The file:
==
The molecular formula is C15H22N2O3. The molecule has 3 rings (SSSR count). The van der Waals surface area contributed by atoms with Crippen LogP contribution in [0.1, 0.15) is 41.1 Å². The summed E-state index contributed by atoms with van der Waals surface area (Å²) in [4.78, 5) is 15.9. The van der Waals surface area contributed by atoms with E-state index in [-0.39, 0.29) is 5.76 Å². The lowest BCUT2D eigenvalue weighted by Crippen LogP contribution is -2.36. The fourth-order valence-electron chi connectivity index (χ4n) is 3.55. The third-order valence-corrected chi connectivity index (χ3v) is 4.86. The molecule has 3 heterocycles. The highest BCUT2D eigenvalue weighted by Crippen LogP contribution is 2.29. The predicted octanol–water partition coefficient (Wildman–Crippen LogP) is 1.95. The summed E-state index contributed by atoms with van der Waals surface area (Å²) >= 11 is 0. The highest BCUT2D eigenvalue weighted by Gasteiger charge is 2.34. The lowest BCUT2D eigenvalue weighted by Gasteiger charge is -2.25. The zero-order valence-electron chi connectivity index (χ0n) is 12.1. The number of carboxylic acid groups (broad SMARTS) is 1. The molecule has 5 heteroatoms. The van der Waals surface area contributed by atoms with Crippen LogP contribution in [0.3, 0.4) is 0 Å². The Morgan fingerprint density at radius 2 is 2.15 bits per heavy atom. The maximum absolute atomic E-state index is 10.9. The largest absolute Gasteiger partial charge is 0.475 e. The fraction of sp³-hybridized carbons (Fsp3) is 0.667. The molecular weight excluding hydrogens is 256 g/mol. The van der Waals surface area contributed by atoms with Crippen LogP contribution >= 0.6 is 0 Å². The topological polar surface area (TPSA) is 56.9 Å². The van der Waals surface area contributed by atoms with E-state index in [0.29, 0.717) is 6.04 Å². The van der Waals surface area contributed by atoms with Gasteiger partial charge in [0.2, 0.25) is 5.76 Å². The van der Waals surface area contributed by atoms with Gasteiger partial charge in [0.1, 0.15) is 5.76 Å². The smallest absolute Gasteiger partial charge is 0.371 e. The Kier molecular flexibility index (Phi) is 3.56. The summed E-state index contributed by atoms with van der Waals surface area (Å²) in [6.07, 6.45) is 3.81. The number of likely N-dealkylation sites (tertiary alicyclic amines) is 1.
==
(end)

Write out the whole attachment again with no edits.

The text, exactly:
The molecular formula is C15H22N2O3. The molecule has 3 rings (SSSR count). The van der Waals surface area contributed by atoms with Crippen LogP contribution in [0.1, 0.15) is 41.1 Å². The summed E-state index contributed by atoms with van der Waals surface area (Å²) in [4.78, 5) is 15.9. The van der Waals surface area contributed by atoms with E-state index in [-0.39, 0.29) is 5.76 Å². The lowest BCUT2D eigenvalue weighted by Crippen LogP contribution is -2.36. The fourth-order valence-electron chi connectivity index (χ4n) is 3.55. The third-order valence-corrected chi connectivity index (χ3v) is 4.86. The molecule has 3 heterocycles. The highest BCUT2D eigenvalue weighted by Crippen LogP contribution is 2.29. The predicted octanol–water partition coefficient (Wildman–Crippen LogP) is 1.95. The summed E-state index contributed by atoms with van der Waals surface area (Å²) >= 11 is 0. The highest BCUT2D eigenvalue weighted by Gasteiger charge is 2.34. The lowest BCUT2D eigenvalue weighted by Gasteiger charge is -2.25. The zero-order valence-electron chi connectivity index (χ0n) is 12.1. The number of carboxylic acid groups (broad SMARTS) is 1. The molecule has 5 heteroatoms. The van der Waals surface area contributed by atoms with Crippen LogP contribution in [0.3, 0.4) is 0 Å². The Morgan fingerprint density at radius 2 is 2.15 bits per heavy atom. The maximum absolute atomic E-state index is 10.9. The largest absolute Gasteiger partial charge is 0.475 e. The fraction of sp³-hybridized carbons (Fsp3) is 0.667. The molecular weight excluding hydrogens is 256 g/mol. The van der Waals surface area contributed by atoms with Crippen LogP contribution >= 0.6 is 0 Å². The topological polar surface area (TPSA) is 56.9 Å². The van der Waals surface area contributed by atoms with E-state index in [0.29, 0.717) is 6.04 Å². The van der Waals surface area contributed by atoms with Gasteiger partial charge in [0.2, 0.25) is 5.76 Å². The van der Waals surface area contributed by atoms with Gasteiger partial charge in [0.1, 0.15) is 5.76 Å². The smallest absolute Gasteiger partial charge is 0.371 e. The Kier molecular flexibility index (Phi) is 3.56. The summed E-state index contributed by atoms with van der Waals surface area (Å²) in [6.07, 6.45) is 3.81. The number of likely N-dealkylation sites (tertiary alicyclic amines) is 1.